While the United States stares into the abyss of the fiscal cliff Jan. 1, the Social Security universal health care system (Caja) faces another chasm — a medical one.
The University of Costa Rica (UCR) has given the Caja notice this month that, due to a ¢5.3 billion colon deficit in the past several years, it will terminate its contract to run 45 routine medical treatment centers in three of the most populous cantons the the Central Valley.
The closures will not only strain the resources of the Caja, just recovering through strenuous administrative reorganization and careful austerity measures to bring its house in order.
The EBAIS are contracted out and serve as special clinics. They serve such illnesses as diabetes that need routine treatment. The more complicated ills are taken on in Caja clinics.
The idea is surprisingly creative for a large bureaucracy — EBAIS serve to keep clinics from being overwhelmed with routine patients, leaving those clinics free to treat more challenging conditions.
Also, the EBAIS tend to be placed closer to their patients, cutting down travel time and serious hardship in transportation. In some rural areas, clinics for most patients are a long, hard trek on foot or, if they are lucky enough to have livestock, on horseback.
This does not mean that EBAIS are either primitive or that their medical help is in any way less competent. It is a different structure for a specific need.
The EBAIS that UCR rector Hennings Jensen would close are located in Montes de Oca, Curridabat and La Union. Jensen calls them “unsustainable.”
The Caja is pleading with UCR to give the health care system a chance to plan for a smooth transition — they are asking eight months, not just a matter of days. They have three choices: take the EBAIS over themselves, contract them to a cooperative or to private enterprise.
The crisis is more than just for patients. Although no one openly acknowledges it, Costa Rica has an overabundance of doctors, especially general practitioners. The EBAIS employ a great number of them and closing them would mean an even greater glut in the field,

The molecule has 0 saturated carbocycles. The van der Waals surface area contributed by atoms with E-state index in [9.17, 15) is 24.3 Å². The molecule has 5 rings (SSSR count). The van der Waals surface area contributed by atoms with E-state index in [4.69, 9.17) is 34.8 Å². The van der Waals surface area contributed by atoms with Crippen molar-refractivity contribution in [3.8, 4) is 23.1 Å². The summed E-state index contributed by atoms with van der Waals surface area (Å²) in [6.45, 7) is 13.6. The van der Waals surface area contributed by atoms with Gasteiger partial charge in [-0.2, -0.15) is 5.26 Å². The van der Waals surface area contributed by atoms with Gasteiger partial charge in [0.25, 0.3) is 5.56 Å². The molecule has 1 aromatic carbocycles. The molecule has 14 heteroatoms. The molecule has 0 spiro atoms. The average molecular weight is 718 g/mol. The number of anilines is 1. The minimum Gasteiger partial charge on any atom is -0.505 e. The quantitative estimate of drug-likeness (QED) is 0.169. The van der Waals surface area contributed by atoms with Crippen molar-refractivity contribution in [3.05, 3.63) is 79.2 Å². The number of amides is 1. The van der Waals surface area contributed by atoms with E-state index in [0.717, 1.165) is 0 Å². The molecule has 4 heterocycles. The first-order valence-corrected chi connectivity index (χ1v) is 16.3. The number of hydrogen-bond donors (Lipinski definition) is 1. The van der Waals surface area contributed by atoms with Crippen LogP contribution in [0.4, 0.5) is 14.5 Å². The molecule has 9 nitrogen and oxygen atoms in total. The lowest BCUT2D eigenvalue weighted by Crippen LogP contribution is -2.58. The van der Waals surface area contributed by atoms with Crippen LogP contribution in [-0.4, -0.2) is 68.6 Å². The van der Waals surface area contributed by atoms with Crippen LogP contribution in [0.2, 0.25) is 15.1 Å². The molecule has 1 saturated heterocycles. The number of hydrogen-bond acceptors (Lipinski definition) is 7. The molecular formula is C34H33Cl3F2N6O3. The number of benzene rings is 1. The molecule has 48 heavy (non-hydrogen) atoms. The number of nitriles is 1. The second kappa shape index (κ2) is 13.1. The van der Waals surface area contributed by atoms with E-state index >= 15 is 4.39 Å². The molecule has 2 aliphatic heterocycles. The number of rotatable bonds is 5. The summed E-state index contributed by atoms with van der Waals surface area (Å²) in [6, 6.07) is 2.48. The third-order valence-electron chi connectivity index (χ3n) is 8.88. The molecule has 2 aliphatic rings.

Right now a mixed committee of various disciplines is trying to wrap a collective head around the problem. But Miguel Guzman, UCR coordinator, says that if the university extends its supervision “we must know the actual costs with zero deficit of running them.”
Meanwhile, EBAIS medical staffs are caught in a web of uncertainty. “Nobody knows anything, there are fellow staff members who cry every day,” nurse Nidia Sanabria told the national newspaper La Nacion, “Most of us haven’t even bought Christmas presents with our holiday bonuses for fear of being jobless.”
(There is no ready safety net of unemployment insurance in Costa Rica. Only savings, severance pay and the alguinaldo (Christmas bonus) stands between them and ruin. Closure would mean throwing 400 medical staff into the street.)
At that, Sanabria may be in better position than the more highly trained doctors. A trained nurse with experience is in higher demand often than a less experienced physician unless he or she is a specialist.
Some staff members mounted a protest against the closures last Monday, but “We can’t stop giving patents basic service when they’ve waited up to a year for an appointment,” nurse Olga Quiros told La Nacion.
Besides providing thousands a patients with care, the EBAIS serve a valuable service not often seen in Western medicine — prevention of illness. They handle obesity, alcoholism, mental health and treat more minor illnesses that might well turn vicious with neglect.
The country has 991 Ebais and each one treats an average of 4,000 patients. In the three cantons mentioned above, more than 166,000 persons know that medical aid is close — until Dec. 31.